It seems like each day we wake to another blood-curdling story of torture, slaughter, kidnapping, genocidal hatred and Islamic fatricide coming out of Baghdad. The Thief of Baghdad has become the grief of Baghdad.But the Mideast (and Baghdad especially) was once multicultural, with various communities and ethnic groups living side by side and interacting with each other. We can see that lost world in the incredible, mind-blowing collection of interlocking stories that are revealed in a stream of narrative that feels like some fantastic psychedelic rant. And like the news out of today's Baghdad, there's a new and more unbelievable story each morning.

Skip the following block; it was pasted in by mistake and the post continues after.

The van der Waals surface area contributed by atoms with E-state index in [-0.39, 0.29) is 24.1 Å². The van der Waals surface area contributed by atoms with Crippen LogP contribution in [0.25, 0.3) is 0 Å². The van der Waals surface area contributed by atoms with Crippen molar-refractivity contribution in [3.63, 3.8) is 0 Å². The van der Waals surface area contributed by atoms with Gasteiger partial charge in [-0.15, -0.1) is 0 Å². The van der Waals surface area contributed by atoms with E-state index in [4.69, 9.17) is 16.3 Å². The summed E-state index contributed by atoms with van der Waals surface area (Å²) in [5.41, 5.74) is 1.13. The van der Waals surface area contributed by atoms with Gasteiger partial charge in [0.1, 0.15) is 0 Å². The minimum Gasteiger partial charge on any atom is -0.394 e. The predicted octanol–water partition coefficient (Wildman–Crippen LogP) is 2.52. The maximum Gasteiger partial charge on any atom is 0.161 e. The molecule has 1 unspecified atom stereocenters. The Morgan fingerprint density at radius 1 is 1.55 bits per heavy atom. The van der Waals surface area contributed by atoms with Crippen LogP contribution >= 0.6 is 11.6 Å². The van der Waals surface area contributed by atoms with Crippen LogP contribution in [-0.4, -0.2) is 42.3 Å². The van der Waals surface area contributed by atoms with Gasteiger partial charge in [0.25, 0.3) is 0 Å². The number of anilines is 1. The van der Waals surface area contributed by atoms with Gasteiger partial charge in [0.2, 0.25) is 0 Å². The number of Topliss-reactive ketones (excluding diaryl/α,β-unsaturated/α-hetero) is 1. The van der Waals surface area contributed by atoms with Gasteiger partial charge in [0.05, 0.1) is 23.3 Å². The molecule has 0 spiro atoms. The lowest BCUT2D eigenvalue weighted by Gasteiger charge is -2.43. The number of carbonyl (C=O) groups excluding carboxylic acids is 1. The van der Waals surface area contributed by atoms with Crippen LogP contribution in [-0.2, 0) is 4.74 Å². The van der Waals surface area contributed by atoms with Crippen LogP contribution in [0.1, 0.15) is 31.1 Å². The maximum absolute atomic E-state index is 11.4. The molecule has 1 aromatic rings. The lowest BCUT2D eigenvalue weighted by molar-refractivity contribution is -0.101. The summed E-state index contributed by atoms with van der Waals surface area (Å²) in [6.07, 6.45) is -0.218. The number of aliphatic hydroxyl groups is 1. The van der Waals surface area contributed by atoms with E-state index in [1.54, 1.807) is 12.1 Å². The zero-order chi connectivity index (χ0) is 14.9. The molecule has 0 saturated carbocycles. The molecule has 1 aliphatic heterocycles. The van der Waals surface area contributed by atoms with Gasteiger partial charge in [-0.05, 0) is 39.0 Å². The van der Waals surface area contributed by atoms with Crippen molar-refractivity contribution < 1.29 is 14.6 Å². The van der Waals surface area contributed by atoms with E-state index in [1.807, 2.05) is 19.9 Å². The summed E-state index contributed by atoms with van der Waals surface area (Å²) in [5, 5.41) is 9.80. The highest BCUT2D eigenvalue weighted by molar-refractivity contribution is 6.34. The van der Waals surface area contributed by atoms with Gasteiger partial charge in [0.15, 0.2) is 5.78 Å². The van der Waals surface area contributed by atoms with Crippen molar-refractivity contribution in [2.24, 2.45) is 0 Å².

"The Arabian Nights can be viewed as a valuable source of Middle Eastern social history, being composed of the most extensive and intimate recordings of the medieval Islamic period. Generations of Arabic readers have appreciated the versatile and imaginative use of Arabic and the mixture of the classical and colloquial language in many of the stories, a style which helped diversify the characters from the narrative." -more
You can read the Arabian Nights online here.Is there a Jewish component to the Arabian Nights?
You bet there is.
Just click here.